One of the recent exhibitions of Richard Prince – famous appropriation artist – called “New Portraits” consisted of Instagram photos (mainly selfies) by famous and not-so-famous semi-clad women. The artist enlarged the images, inkjet printed them on canvas and added his own cryptic comments underneath. The exhibition was successful and Prince’s portraits were sold for impressive prices. Afterwards, some persons depicted on the portraits initiated lawsuits for copyright infringement. While these cases are currently still pending, a discussion on this controversial exhibition is being conducted among practitioners.
As per The Art Newspaper “under US copyright law, the use of copyrighted material in a work of art is considered fair use if it comments on the original source material; Prince is leaving literal comments beneath the Instagram photos he reproduces” (citation from “Instagram model and makeup artist sues Richard Prince over copyright infringement”, http://theartnewspaper.com/news/news/instagram-model-and-makeup-artist-sues-richard-prince-over-copyright-infringement/ ).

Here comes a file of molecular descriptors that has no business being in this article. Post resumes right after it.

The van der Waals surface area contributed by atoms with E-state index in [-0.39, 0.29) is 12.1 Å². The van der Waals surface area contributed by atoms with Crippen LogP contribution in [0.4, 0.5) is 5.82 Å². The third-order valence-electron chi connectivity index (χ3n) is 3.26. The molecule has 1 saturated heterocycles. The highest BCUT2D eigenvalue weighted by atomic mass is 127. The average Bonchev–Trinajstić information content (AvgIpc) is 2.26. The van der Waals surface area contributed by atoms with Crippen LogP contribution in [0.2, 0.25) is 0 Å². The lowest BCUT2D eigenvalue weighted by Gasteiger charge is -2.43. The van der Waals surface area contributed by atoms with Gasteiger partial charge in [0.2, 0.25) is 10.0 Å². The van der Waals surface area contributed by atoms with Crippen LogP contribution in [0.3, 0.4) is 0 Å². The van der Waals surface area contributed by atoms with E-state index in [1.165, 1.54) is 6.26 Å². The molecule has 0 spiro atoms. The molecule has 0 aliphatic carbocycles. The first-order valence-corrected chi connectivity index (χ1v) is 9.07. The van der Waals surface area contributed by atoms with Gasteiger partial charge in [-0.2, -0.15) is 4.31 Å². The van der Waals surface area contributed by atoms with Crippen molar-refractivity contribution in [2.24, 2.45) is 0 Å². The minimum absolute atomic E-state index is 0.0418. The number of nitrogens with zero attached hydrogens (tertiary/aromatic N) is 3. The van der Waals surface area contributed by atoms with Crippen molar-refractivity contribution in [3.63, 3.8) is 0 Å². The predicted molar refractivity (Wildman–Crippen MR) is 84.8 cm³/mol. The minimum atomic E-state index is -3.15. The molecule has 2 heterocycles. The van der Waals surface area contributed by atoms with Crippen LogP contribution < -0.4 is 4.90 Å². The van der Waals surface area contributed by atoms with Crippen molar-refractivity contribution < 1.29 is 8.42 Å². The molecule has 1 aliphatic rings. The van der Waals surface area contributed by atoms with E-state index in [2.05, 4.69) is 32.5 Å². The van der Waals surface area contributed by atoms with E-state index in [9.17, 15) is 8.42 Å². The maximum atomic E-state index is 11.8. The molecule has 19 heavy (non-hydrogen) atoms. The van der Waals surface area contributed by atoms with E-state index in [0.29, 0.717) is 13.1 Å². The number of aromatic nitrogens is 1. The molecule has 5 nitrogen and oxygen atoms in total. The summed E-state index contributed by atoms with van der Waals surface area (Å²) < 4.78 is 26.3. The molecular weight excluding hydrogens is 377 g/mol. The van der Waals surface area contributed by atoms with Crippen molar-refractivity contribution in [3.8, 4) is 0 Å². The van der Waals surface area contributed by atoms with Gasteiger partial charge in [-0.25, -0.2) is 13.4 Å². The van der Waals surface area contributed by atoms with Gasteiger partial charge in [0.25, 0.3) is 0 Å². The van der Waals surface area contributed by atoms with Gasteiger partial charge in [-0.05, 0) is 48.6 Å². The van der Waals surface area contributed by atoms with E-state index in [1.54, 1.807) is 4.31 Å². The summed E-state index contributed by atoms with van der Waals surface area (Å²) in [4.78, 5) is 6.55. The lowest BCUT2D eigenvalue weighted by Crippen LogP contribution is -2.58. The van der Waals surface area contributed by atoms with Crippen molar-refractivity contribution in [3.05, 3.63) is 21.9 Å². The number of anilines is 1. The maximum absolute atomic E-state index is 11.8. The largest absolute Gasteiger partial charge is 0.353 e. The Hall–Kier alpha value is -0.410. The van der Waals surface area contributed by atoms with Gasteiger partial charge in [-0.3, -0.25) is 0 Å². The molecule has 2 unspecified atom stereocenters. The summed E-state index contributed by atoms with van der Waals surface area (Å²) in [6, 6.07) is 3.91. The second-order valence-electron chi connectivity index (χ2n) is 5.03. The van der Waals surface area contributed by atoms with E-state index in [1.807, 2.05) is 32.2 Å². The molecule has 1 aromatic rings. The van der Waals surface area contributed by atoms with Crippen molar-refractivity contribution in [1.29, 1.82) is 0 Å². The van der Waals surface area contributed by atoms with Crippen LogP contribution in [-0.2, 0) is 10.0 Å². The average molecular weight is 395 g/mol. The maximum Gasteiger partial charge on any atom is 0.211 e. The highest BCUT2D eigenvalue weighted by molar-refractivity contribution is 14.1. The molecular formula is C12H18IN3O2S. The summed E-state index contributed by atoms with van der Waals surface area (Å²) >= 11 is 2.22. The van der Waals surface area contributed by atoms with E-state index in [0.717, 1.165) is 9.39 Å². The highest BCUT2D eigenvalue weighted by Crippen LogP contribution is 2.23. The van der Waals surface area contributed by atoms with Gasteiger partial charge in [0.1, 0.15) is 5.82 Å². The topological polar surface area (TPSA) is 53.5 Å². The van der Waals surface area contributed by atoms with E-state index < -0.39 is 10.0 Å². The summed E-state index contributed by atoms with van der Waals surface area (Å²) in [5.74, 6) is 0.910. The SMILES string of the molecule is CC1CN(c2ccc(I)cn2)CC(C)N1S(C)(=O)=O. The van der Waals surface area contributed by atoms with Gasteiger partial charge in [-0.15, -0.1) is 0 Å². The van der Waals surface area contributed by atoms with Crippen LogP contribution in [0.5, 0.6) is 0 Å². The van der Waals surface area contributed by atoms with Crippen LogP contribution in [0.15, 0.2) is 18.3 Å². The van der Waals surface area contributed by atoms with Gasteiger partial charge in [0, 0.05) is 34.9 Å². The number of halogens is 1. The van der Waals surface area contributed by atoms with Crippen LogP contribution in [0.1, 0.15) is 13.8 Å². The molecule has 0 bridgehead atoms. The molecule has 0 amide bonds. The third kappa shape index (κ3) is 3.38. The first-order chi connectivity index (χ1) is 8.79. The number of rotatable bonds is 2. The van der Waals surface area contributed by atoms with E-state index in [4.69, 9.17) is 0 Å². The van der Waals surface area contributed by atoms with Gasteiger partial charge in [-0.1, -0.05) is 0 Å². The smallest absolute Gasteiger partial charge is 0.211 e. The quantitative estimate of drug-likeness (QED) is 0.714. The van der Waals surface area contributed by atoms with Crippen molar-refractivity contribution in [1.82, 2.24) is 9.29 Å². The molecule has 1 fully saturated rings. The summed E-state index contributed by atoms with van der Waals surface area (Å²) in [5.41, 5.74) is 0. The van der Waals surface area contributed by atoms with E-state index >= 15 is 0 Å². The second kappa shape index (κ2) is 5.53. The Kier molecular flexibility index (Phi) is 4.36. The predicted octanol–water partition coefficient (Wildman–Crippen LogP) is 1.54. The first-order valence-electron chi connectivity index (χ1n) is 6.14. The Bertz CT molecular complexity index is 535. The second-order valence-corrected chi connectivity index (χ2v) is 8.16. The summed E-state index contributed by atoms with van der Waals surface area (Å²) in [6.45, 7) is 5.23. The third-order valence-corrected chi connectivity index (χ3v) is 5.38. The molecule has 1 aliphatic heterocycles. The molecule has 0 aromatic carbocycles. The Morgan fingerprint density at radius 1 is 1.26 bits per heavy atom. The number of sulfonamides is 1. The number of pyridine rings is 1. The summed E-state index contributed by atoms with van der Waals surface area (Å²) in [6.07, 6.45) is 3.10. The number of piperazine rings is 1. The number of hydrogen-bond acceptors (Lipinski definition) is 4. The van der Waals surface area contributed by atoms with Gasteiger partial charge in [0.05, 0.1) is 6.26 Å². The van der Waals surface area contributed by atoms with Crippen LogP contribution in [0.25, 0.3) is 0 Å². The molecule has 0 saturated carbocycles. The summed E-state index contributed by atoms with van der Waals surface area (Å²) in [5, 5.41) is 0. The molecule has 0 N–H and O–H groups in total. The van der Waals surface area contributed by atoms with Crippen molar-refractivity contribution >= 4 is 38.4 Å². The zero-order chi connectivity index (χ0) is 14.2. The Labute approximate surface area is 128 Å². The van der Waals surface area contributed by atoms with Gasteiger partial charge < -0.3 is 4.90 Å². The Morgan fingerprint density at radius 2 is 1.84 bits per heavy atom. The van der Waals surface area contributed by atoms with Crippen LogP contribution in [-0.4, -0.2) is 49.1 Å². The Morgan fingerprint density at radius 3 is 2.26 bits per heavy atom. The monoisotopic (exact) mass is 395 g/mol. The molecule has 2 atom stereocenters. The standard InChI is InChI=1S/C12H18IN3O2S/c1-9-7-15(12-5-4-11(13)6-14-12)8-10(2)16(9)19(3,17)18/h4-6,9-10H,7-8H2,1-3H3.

The case is topical since works by appropriation artists substantially affect traditional copyright rules. Please view the commentary on the issue by one of the artlaw.online’s favourite art law experts, Dr.Merima Bruncevic. (The video taken during the Cultural Heritage and Art Law: First Seminar for Practitioners, at Riga Graduate School of Law, 26th January 2017)
Artlaw.online remark: you are welcome to read another opinion on the appropriation art in the article of Maria Boicova-Wynants “Yours might have been yours, but now it is mine: appropriation artists and the shady area of coppyright” at http://artlaw.online/en/read-it/articles/yours-might-have-been-yours-but-now-it-is-mine-appropriation-artists-and-the-shady-area-of-copyright